Black History Month: Six Scientists to Celebrate
Mary Parker

Black History Month: Six Scientists to Celebrate

From a blood bank pioneer and Surgeon General to the inventor of a groundbreaking laser tool to correct cataracts

Black History Month is here, but these six pioneers in research and medicine are worth checking out any time of year. Some are the first in their field, some are simply the best, but all have been honored for their dedication to their patients and their chosen fields.

Daniel Hale Williams, Surgeon, 1856-1931

Dr. Williams is most known for performing possibly the first open-heart surgery in the United States in 1893. The surgery involved suturing a wound in a stabbing victim’s pericardium, and the procedure was successful. The patient lived for more than twenty years post-surgery.

Dr. Williams enrolled at Chicago Medical College in 1880; completing his degree in three years. He was an early adopter of advanced sterilization procedures and an advocate for high sanitation standards as a professor at Chicago Medical.

In order to circumvent discriminatory practices in hospitals against black physicians, Dr. Williams co-founded Provident Hospital in 1891 on the south side of Chicago. The hospital hired an interracial staff and started the first training facility for black nurses in the US. The hospital boasted an 87% patient recovery rate; one of the highest in the country at the time. The hospital remained open until 1987, and was reopened as a public hospital in 1993.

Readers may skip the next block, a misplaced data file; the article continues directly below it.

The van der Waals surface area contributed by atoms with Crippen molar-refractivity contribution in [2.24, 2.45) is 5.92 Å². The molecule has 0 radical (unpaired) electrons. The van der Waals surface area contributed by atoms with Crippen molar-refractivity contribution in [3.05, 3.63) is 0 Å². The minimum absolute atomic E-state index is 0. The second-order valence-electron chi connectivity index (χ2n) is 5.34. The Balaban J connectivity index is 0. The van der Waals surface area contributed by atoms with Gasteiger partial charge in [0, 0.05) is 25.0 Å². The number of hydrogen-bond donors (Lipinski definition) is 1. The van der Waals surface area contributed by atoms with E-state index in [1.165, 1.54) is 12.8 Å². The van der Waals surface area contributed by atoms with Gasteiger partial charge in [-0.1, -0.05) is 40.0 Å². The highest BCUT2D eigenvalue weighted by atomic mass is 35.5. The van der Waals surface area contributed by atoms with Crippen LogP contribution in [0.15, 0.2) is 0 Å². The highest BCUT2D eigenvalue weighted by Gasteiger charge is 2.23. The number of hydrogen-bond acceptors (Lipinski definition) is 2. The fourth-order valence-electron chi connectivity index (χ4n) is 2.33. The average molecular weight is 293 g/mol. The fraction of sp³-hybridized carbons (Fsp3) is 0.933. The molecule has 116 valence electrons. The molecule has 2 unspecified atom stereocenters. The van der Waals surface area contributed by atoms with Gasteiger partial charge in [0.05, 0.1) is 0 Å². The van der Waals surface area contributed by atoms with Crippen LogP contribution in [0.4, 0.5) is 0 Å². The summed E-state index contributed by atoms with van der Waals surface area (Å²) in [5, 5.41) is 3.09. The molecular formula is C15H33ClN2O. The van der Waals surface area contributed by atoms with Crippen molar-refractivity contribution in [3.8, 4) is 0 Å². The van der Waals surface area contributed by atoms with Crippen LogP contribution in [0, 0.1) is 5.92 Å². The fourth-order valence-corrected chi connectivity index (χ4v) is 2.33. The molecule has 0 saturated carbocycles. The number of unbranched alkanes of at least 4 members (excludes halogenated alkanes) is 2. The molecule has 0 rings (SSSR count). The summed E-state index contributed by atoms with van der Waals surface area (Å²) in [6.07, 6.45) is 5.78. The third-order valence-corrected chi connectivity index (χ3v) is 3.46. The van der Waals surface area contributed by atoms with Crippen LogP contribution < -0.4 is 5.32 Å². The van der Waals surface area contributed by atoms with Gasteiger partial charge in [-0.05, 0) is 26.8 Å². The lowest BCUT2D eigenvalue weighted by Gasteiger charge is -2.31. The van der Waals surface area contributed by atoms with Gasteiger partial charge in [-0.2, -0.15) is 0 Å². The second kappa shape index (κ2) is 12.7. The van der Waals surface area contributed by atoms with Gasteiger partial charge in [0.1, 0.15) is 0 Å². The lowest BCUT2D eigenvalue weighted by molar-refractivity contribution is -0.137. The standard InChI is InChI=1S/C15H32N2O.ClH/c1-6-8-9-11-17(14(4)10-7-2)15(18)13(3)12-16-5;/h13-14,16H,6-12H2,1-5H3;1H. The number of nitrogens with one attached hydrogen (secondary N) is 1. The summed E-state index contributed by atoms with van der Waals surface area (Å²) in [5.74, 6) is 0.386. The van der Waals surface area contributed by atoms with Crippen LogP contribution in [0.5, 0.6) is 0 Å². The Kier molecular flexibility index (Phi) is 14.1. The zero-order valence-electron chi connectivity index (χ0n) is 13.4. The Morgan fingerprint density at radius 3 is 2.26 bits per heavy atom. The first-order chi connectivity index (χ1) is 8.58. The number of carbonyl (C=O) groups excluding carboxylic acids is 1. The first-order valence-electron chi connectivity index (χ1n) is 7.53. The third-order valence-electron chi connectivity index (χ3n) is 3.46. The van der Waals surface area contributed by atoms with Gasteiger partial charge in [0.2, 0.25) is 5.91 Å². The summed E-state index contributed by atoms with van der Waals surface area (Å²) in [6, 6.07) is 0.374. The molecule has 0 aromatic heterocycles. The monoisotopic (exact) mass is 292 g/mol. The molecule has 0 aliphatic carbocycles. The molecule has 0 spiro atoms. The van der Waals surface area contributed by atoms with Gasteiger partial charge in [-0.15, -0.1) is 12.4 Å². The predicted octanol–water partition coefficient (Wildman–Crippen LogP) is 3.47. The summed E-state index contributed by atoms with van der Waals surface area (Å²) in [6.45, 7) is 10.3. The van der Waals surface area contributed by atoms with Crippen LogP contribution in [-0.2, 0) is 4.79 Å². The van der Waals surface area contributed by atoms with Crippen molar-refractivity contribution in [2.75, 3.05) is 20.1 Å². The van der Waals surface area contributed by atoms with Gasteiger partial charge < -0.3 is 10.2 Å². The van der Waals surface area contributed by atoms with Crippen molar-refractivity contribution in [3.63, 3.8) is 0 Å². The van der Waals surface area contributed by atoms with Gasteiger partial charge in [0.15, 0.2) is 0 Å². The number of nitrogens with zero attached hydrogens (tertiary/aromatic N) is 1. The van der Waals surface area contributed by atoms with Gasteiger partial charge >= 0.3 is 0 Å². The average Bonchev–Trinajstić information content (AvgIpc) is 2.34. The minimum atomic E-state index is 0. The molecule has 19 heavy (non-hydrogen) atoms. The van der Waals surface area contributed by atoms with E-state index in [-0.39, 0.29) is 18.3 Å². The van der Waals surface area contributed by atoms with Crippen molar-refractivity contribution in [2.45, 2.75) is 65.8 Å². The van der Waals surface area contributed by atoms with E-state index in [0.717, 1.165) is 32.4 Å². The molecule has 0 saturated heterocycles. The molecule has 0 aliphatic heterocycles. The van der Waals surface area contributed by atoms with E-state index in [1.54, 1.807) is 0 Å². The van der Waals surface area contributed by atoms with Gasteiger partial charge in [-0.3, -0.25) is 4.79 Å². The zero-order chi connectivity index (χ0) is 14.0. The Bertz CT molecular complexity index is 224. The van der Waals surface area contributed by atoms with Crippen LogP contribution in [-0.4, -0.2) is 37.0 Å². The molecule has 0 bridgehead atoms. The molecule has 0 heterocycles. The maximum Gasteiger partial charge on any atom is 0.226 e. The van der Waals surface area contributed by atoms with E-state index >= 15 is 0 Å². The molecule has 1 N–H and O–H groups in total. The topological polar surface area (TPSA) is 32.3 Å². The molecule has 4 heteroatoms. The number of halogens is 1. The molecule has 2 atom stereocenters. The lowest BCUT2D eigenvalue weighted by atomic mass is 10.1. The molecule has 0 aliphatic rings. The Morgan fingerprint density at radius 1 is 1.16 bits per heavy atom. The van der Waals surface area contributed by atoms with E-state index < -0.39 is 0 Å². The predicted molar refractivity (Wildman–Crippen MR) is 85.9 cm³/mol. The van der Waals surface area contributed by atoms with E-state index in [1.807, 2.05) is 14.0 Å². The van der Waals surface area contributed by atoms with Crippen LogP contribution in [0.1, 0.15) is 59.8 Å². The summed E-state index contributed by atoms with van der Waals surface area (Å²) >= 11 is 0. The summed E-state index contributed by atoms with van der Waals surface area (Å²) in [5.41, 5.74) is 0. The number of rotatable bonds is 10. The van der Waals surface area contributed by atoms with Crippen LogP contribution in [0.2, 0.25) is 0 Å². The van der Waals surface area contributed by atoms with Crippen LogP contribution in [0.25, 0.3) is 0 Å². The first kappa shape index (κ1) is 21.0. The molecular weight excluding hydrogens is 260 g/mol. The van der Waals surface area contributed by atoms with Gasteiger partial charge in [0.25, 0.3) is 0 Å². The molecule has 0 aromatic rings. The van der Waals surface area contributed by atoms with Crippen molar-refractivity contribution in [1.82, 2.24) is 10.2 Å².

Ernest Everett Just, Biologist, 1883-1941

Dr. Just worked at a critical juncture for developmental biology and was noted in his time for his ability to ensure the healthy development of marine invertebrate embryos. He literally wrote the book on proper laboratory handling of these embryos - Basic Methods for Experiments on Eggs of Marine Animals - in 1939.

Dr. Just graduated magna cum laude from Dartmouth College in 1907 and became a full professor at Howard University by 1912. He was the chair of Howard’s zoology department, and he helped establish the university’s master's program for zoology.

Dr. Just’s research contributions include the effects of environment on embryo development, observations on egg surface changes during fertilization, and early work on experimental parthenogenesis, or the asexual reproduction of cells. He published more than 70 articles during his career, including many in Germany. He was living in France in 1940 when his town was invaded by Nazis, necessitating his move back to the US. He died of pancreatic cancer the following year, just after his 58th birthday.

Charles Richard Drew, Surgeon, 1904-1950

Dr. Drew is known today as the father of blood banking. After studying at Amherst College and McGill University, and after working as a professor at Howard University, Dr. Gill won a Rockefeller Fellowship to study at Columbia University. It was there that he discovered that blood plasma separated from whole blood can be stored for much longer, and with a lower risk of contamination.

During World War II the need for safe blood plasma transfusions skyrocketed. Wounded soldiers were desperately in need of the fluid volume and clotting factors that come from plasma, which can be administered without regard to blood type. Dr. Drew was asked to lead the “Blood for Britain” effort, and later he helped develop blood banks for the American Red Cross. However, the military’s decision to segregate the blood of black and white soldiers caused Dr. Drew to resign in protest.